Having children is overrated. People think that you raise your kids until they’re 18 and then it’s over. No, it isn’t. It’s never over because your kids eventually become your parents.
Grief is a tricky thing. We understand the process during the death of a loved one but forget its role during divorce, especially if when ending a decades-long marriage.
No one knows better than I do just how difficult moving on after a divorce can be. In many ways, recovering from a divorce as an older woman is especially difficult.
I write often about grieving and the feelings one can experience when they are in the throes of it. One can never know what it’s like to be in the grip of pain after the loss of a spouse or a loved one unless they have experienced such a loss.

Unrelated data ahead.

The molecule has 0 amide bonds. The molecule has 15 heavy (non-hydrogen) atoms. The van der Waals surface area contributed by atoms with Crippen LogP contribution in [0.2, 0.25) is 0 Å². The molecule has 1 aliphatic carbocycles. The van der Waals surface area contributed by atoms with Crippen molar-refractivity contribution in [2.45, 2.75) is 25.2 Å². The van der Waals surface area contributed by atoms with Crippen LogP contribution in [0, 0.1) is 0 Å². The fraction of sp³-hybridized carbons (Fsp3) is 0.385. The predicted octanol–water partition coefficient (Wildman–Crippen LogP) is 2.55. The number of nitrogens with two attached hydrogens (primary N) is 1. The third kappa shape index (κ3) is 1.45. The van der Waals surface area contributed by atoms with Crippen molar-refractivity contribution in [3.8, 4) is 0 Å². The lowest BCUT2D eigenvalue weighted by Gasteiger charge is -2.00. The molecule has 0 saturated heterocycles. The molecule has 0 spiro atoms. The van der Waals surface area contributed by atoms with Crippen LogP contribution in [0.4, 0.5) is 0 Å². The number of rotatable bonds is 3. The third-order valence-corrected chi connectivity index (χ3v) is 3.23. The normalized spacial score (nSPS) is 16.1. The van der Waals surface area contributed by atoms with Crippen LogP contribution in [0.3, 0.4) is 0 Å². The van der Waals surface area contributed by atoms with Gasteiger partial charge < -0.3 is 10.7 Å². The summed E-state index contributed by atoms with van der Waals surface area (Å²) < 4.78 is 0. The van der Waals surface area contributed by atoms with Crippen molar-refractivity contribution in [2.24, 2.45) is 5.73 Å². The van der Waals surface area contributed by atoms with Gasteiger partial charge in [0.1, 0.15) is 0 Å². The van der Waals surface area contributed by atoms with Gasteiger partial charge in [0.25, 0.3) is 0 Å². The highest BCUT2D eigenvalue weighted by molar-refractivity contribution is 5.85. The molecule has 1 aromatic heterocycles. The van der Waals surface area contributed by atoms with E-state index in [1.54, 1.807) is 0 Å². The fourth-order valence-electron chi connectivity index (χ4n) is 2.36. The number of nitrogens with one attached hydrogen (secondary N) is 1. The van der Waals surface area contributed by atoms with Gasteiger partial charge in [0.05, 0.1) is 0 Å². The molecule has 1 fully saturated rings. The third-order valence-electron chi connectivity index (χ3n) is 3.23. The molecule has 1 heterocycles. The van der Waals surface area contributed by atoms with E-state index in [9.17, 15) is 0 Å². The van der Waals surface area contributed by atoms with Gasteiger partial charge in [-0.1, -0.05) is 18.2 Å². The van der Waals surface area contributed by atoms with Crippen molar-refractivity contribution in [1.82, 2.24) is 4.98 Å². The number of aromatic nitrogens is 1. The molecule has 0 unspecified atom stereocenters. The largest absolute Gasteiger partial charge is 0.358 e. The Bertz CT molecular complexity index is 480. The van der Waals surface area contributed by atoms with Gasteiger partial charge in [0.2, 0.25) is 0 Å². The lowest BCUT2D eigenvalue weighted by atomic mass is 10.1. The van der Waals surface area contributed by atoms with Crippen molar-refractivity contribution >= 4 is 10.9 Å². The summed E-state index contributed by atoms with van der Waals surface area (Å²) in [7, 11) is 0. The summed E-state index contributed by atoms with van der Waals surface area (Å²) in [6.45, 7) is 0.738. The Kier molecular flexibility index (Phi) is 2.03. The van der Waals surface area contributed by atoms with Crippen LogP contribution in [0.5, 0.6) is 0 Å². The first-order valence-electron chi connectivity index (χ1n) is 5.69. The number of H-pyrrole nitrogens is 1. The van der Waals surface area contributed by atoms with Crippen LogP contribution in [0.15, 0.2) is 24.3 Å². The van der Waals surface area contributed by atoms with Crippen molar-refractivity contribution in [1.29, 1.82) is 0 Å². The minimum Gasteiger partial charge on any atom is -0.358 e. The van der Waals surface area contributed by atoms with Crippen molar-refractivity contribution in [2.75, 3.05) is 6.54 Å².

Life after divorce is filled with overwhelming emotions. Many women feel a combination of anger, fear, resentment and confusion. They may even feel shame or guilt, even when they don’t deserve to.
When divorce is mixed with other transitions in your life, like retirement or taking care of an ailing parent, it’s tempting to never want to leave the house.
When you are going through a divorce after 60, all you want to do is climb under a rock and wait for it all to pass.
What do you do if you want to write a tribute legacy letter to your parent, but he or she is not the perfect parent?
Over 30 years ago, I had the honor to work with Elisabeth Kubler-Ross. At the time, concepts like palliative care and hospice care weren’t well known. In fact, through her book, “On Death and Dying,” it was Elisabeth who started to bring the conversation about death and dying into the open.